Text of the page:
Chapter 2 – Barbering Tools and Products
2.1 Barbering Tools
In Level 1 Hairstylist, you learned about the tools that are used for haircutting, including their parts and functions. Let’s explore the tools that are used for facial hair design and hair removal in both the nape and facial areas.
Shears are used for haircuts to remove length and bulk and to create the shape of the design. A shear-over-comb technique is used for the removal of nape hair, facial hair design, and the trimming of eyebrows. In addition, shears can be used to remove hair entirely by placing the blades flat against the skin. However, when extreme closeness is desired, clippers, trimmers, or a razor are preferable to shears because they create a closer result.
Video: Using Shears to Trim the Side of a Beard
Note: Video has no sound.
Clippers are used for various techniques when performing a hair reduction service, such as length removal and blending, or to remove the majority of the hair prior to a shaving service. There are many styles of clippers available. Some features to consider when purchasing a clipper are size, weight, performance, and power supply (corded or cordless).
Many clippers come with a standard set of blades attached and rely on additional guard attachments to determine the length the hair will be cut. Alternatively, some brands of clippers have detachable blades in various sizes that are designed to cut the hair to different lengths without the need for a guard attachment.
Why use a clipper and not a trimmer? Clippers are useful for working on larger areas or where a large amount of hair needs to be reduced or removed.
The trimmer is a smaller, more compact version of the clipper. This makes the trimmer ideal for detailing, refining, and outlining a haircut or facial design, and trimming eyebrows. The trimmer is also referred to as an outliner or edger.
Trimmers come in a variety of blade widths and designs (i.e., straight or T-shaped blade). Their use depends on the barber/stylist’s preference, or on specific design techniques used in particular areas of the face and nape.
Trimmers have a much finer cutting blade than that of clippers, so when used with light pressure on the skin they can effectively remove the hair without discomfort. Keep in mind that using too much pressure with a trimmer/outliner runs the same risk of causing abrasions or irritation as the larger clipper.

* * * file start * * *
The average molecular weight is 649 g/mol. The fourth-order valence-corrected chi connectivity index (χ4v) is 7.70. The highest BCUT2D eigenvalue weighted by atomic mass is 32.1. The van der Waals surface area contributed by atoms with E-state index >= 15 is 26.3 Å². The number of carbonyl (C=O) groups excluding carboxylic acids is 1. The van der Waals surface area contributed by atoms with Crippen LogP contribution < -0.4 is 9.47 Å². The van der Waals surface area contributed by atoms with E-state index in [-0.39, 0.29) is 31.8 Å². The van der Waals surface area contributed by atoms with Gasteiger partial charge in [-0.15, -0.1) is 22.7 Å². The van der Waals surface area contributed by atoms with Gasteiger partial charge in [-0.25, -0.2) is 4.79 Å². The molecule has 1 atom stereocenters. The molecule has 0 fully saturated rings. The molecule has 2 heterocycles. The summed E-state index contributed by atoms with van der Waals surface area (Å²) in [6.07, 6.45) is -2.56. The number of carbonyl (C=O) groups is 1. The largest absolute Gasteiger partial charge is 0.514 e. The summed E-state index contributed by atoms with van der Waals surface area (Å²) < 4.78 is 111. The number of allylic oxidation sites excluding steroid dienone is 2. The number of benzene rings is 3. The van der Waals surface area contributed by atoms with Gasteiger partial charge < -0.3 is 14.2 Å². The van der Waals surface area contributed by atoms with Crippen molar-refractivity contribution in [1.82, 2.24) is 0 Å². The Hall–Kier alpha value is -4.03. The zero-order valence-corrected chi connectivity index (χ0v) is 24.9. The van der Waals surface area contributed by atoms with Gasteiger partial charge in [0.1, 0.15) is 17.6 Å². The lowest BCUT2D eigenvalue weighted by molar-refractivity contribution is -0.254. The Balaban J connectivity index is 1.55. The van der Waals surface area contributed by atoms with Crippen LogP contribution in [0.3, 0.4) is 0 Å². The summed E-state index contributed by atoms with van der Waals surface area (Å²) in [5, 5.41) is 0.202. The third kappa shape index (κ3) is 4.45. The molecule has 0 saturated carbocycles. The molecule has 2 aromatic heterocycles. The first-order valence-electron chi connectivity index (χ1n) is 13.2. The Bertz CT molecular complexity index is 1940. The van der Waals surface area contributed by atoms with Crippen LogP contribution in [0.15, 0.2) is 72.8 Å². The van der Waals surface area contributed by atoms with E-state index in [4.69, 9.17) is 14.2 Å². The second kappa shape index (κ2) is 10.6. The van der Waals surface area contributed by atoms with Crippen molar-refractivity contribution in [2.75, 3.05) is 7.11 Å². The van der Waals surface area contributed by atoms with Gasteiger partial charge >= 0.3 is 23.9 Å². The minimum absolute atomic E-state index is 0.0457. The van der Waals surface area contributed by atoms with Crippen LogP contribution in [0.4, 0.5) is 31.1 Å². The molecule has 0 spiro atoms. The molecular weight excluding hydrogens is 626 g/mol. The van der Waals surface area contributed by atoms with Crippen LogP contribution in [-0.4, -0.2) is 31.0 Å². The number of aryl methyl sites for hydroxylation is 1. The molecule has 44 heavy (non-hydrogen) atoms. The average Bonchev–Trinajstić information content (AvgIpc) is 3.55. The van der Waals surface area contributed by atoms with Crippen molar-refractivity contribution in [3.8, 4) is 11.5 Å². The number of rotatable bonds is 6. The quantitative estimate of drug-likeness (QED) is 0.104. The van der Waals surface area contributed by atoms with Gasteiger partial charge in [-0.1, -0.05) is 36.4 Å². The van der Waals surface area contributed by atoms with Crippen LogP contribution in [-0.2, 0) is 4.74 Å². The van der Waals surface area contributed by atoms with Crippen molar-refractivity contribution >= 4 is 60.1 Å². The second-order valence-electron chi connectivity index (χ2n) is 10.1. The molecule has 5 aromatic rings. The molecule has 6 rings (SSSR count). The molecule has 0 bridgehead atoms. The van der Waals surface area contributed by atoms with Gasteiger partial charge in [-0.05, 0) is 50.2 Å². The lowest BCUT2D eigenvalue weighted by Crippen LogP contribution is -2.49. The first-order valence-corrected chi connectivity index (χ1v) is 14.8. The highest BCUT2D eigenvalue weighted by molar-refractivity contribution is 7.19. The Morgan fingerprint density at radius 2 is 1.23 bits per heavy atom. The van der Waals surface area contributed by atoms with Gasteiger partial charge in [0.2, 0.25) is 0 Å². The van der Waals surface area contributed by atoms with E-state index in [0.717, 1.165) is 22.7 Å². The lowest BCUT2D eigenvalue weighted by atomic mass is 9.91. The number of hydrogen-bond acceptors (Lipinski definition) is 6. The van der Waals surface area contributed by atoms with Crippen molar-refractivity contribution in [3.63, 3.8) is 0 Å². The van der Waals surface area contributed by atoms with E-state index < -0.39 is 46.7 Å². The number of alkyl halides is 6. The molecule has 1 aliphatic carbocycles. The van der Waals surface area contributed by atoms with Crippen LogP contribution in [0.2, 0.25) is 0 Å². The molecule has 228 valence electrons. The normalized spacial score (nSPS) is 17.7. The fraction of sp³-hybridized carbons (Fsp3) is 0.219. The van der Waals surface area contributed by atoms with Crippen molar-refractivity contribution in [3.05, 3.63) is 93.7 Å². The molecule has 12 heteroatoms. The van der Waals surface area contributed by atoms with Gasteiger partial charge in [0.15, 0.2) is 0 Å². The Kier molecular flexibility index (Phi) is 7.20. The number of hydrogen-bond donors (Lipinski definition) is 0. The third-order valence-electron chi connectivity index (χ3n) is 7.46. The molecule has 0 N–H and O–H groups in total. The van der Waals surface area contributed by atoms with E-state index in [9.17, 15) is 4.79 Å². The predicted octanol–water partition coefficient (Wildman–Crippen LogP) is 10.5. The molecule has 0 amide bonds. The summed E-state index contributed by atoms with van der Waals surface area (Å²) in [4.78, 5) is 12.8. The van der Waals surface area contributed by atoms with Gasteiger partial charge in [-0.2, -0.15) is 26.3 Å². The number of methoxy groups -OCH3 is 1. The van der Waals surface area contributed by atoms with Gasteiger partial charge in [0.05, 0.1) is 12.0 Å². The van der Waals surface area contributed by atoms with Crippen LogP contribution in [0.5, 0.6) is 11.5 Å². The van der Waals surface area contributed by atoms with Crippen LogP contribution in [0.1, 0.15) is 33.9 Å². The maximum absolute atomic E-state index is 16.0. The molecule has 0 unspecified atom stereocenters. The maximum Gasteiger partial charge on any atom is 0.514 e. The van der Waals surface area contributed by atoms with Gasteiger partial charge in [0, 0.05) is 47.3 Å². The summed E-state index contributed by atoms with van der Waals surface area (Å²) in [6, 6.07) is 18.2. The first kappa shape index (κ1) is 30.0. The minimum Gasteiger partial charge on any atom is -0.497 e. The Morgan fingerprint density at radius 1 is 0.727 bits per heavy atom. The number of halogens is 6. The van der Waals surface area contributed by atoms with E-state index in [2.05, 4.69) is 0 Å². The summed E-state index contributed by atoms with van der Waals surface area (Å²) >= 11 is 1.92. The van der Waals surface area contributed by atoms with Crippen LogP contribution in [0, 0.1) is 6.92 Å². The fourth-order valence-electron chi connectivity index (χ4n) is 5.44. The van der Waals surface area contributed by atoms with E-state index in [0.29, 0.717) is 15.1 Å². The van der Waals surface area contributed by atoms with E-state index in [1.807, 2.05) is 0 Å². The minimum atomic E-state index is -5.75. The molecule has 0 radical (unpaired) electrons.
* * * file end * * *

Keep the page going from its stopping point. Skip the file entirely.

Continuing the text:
Guards are attachments that are made to fit clippers and trimmers. They enable the hair to be cut to an even, predetermined length. Guards are most often made of hard plastic. However, there are rubber and steel varieties available as well.
Due to the rigidity of the guards, there may be a loss of tension throughout the cutting process. This loss of tension can result in lines, ridges, or uneven results in the final design. To avoid imperfections when using a guarded clipper, use multiple passes from multiple directions to ensure an even and blended outcome.
While combs are available in various styles or sizes, there are two styles used primarily in facial hair and nape services. The all-purpose cutting comb is useful for scissor-over-comb and clipper-over-comb techniques, when removing length through the beard or nape areas. The tapered cutting comb is ideal for moustache trims and blending in tight areas such as around the ears.
Shaving services that demand a close, clean cut require the use of a razor. These services include facial, nape, and neck shaving. The outlining of a haircut can also be achieved using a razor as an alternative to shears.
A razor is the sharpest cutting tool available to the barber/stylist, and is available in two styles:
- Single-use/changeable blade
- Conventional blade
Single-Use Blade Razor